Original Paper

International Journal of Earth Sciences

, Volume 103, Issue 3, pp 843-875

First online:

Large-scale stratigraphic architecture and sequence analysis of an early Pleistocene submarine canyon fill, Monte Ascensione succession (Peri-Adriatic basin, eastern central Italy)

  • Claudio Di CelmaAffiliated withSchool of Science and Technology, University of Camerino Email author 
  • , Riccardo TeloniAffiliated withSchool of Science and Technology, University of CamerinoSchool of Earth and Environment, University of Leeds
  • , Andrea RustichelliAffiliated withSchool of Science and Technology, University of Camerino

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The Monte Ascensione succession (c. 2.65–2.1 Ma) is a well-exposed example of an exhumed submarine canyon fill embedded within slope hemipelagic mudstones. This gorge represented a long-lasting pathway for sediment transport and deposition and during the Gelasian delivered Apennine-derived clastic sediment to the adjacent Peri-Adriatic basin. A total of six principal lithofacies types, representing both canyon-confining hemipelagic deposits and canyon-filling turbidity current and mass-transport deposits, can be delineated in the studied sedimentary succession. The canyon-fill deposits display a marked cyclic character and the component lithofacies succeed one another to form at least fifteen fining-upward stratal units, which are interpreted to represent high-frequency, unconformity-bounded depositional sequences. Variability in the vertical repetition of constituent lithofacies allows the identification of three basic styles of sequence architecture that can be interpreted in terms of differing positions along a conceptual down-canyon depositional profile. An integrated chronology, based on biostratigraphic data and on palaeomagnetic polarity measurements, strongly supports a one-to-one correlation between the sequence-bounding surfaces and oxygen isotope stages G2–78, suggesting that the most feasible sequence-engendering mechanism is that of orbitally dictated glacio-eustatic changes in sea level, which regulated timing of sediment storage on the shelf and its redistribution beyond the shelf edge. One of the most significant aspects of this study is the demonstration that processes occurring within upper slope canyons can be expected to be strongly influenced by variations in sea level; that is, the erosional and depositional features evident in these deposits can be strongly controlled by allocyclic processes rather than autocyclic or random processes.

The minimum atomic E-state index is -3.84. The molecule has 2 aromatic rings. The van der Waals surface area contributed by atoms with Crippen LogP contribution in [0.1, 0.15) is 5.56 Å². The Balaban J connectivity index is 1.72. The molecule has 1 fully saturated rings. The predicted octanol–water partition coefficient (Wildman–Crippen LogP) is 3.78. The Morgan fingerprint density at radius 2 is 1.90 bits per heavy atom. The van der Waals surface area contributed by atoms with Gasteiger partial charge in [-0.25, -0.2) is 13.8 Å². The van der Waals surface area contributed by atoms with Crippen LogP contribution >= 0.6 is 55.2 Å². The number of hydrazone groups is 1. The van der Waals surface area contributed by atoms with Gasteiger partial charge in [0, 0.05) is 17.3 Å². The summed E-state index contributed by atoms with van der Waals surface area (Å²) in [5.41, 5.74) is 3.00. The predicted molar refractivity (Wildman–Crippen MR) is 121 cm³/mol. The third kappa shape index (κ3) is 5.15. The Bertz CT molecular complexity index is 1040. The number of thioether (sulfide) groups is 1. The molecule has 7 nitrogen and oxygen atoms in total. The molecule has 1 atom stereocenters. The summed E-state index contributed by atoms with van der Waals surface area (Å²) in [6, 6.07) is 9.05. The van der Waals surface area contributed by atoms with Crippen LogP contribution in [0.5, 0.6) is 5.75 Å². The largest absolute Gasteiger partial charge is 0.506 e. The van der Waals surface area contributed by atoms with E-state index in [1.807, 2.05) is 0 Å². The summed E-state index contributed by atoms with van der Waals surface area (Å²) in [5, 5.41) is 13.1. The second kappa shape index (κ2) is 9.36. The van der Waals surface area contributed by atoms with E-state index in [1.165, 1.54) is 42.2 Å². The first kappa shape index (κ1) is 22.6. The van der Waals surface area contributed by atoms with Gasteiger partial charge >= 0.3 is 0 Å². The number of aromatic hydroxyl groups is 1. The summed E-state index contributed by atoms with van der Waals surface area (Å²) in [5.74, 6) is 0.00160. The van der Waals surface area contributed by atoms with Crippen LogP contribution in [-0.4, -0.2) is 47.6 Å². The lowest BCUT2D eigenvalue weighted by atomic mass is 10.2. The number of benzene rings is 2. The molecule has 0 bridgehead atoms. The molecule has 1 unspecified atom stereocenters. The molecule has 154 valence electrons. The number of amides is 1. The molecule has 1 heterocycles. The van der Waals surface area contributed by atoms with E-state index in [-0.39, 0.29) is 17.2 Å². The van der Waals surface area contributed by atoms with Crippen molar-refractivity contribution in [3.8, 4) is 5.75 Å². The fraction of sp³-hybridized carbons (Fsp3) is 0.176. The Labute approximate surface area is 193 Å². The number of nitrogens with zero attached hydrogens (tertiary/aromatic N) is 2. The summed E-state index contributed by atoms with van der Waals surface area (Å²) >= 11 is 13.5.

Peri-Adriatic basin Gelasian Sedimentary architecture Turbidity currents Submarine channel-levees Depositional hierarchy Deep-water sequence stratigraphy